G‑d then instructed Moses the laws regarding a suspected adulteress. If a husband has grounds to suspect his wife of adultery, he should first raise the issue with her privately; if her actions continue to arouse his suspicions, he may subject her to a test by which G‑d would indicate whether she was innocent or guilty. This test only worked if the husband’s motives were totally pure, if he himself was not guilty of adultery, and when society as a whole was horrified by adultery. (In consideration of all these factors, this ritual was discontinued some time before the second century CE.)
Who in Their Right Mind?
אִישׁ אִישׁ כִּי תִשְׂטֶה אִשְׁתּוֹ וּמָעֲלָה בוֹ מָעַל: (במדבר ה:יב)
[G‑d instructed Moses to tell the Jewish people,] “Should a man’s wife stray, [causing him to suspect that] she was unfaithful to him.” Numbers 5:12

Committing a misdeed is a terrible act because the Jewish people are “married” to G‑d. Were adulterers not married, their behavior would not be judged so harshly; the fact that they betrayed a covenant-relationship is what makes them deserve punishment. The same is true of the Jewish people. A misdeed is not merely a technical transgression; it is a personal affront to our beloved Divine Spouse.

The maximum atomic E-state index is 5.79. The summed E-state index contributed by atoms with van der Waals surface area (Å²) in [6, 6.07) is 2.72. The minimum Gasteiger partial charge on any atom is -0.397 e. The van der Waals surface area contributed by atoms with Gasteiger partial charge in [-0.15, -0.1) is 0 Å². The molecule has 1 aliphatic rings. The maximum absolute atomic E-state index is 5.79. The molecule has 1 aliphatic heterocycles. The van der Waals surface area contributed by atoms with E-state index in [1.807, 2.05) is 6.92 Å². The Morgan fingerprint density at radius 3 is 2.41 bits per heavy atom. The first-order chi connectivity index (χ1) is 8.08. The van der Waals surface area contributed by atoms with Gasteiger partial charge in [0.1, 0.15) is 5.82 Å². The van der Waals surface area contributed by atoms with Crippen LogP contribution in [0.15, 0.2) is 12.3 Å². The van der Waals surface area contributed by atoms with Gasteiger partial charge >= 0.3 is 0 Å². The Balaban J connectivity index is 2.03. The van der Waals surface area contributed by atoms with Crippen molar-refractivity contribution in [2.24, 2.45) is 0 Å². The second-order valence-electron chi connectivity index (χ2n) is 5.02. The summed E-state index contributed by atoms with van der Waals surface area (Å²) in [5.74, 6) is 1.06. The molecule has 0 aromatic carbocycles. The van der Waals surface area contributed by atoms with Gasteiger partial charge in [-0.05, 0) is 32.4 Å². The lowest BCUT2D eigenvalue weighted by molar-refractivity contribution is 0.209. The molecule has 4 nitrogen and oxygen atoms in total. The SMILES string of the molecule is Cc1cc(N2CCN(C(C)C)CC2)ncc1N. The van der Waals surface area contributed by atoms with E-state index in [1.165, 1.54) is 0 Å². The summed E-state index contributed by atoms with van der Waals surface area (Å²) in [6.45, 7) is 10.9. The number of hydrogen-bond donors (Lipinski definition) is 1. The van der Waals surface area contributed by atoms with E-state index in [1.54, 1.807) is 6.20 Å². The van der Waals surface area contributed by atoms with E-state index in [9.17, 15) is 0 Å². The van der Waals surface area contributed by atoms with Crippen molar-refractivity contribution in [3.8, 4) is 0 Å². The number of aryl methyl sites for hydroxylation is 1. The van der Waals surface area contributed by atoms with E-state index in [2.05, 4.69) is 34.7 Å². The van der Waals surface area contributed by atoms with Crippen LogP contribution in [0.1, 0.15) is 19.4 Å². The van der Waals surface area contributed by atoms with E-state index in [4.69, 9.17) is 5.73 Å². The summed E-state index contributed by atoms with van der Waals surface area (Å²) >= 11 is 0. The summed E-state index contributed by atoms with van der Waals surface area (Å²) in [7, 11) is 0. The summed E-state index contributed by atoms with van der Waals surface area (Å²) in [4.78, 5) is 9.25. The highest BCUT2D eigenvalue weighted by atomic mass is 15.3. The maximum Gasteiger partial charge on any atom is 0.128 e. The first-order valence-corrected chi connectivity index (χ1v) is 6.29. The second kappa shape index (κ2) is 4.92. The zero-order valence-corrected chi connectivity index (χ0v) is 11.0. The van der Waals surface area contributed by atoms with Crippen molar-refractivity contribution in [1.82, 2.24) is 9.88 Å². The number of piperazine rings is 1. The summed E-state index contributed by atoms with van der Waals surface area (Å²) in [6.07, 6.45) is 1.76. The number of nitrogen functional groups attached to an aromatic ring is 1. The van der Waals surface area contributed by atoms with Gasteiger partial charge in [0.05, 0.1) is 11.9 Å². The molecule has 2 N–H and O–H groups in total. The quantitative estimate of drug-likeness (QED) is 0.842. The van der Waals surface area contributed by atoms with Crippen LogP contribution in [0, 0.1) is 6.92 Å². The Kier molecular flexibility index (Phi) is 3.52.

As Jews, our connection to G‑d is so strong that it is inherently impossible for us to transgress His will. The only way we can commit a misdeed is by deluding ourselves into thinking that it will not jeopardize our connection to G‑d. Reminding ourselves that G‑d is our “spouse” helps us avoid committing misdeeds.1